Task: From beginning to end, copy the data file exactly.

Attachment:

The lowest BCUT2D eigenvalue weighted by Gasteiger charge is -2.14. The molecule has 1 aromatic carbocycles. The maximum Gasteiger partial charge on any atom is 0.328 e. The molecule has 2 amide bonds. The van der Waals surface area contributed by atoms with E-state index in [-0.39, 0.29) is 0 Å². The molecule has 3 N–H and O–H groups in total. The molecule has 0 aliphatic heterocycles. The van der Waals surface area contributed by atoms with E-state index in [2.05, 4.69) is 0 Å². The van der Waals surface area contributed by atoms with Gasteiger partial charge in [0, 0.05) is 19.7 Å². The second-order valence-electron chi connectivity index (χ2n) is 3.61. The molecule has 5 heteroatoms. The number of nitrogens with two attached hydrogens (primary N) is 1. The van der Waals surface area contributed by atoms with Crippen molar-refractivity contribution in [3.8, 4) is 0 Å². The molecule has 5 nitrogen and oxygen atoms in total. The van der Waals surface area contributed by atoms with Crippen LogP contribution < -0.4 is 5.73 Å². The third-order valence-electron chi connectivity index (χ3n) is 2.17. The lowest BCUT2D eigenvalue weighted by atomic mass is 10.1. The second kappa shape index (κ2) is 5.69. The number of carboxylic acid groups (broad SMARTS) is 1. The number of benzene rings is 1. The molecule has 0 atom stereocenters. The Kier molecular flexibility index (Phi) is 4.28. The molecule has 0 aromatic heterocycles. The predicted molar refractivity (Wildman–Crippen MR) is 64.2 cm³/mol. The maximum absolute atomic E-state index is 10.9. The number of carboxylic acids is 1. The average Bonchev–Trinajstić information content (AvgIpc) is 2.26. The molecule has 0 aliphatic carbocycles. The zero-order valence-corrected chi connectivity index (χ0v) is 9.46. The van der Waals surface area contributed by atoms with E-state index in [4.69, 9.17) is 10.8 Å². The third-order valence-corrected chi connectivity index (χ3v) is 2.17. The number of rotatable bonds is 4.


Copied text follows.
The lowest BCUT2D eigenvalue weighted by Gasteiger charge is -2.14. The molecule has 1 aromatic carbocycles. The maximum Gasteiger partial charge on any atom is 0.328 e. The molecule has 2 amide bonds. The van der Waals surface area contributed by atoms with E-state index in [-0.39, 0.29) is 0 Å². The molecule has 3 N–H and O–H groups in total. The molecule has 0 aliphatic heterocycles. The van der Waals surface area contributed by atoms with E-state index in [2.05, 4.69) is 0 Å². The van der Waals surface area contributed by atoms with Gasteiger partial charge in [0, 0.05) is 19.7 Å². The second-order valence-electron chi connectivity index (χ2n) is 3.61. The molecule has 5 heteroatoms. The number of nitrogens with two attached hydrogens (primary N) is 1. The van der Waals surface area contributed by atoms with Crippen molar-refractivity contribution in [3.8, 4) is 0 Å². The molecule has 5 nitrogen and oxygen atoms in total. The van der Waals surface area contributed by atoms with Crippen LogP contribution < -0.4 is 5.73 Å². The third-order valence-electron chi connectivity index (χ3n) is 2.17. The lowest BCUT2D eigenvalue weighted by atomic mass is 10.1. The second kappa shape index (κ2) is 5.69. The number of carboxylic acid groups (broad SMARTS) is 1. The number of benzene rings is 1. The molecule has 0 atom stereocenters. The Kier molecular flexibility index (Phi) is 4.28. The molecule has 0 aromatic heterocycles. The predicted molar refractivity (Wildman–Crippen MR) is 64.2 cm³/mol. The maximum absolute atomic E-state index is 10.9. The number of carboxylic acids is 1. The average Bonchev–Trinajstić information content (AvgIpc) is 2.26. The molecule has 0 aliphatic carbocycles. The zero-order valence-corrected chi connectivity index (χ0v) is 9.46. The van der Waals surface area contributed by atoms with E-state index in [4.69, 9.17) is 10.8 Å². The third-order valence-corrected chi connectivity index (χ3v) is 2.17. The number of rotatable bonds is 4.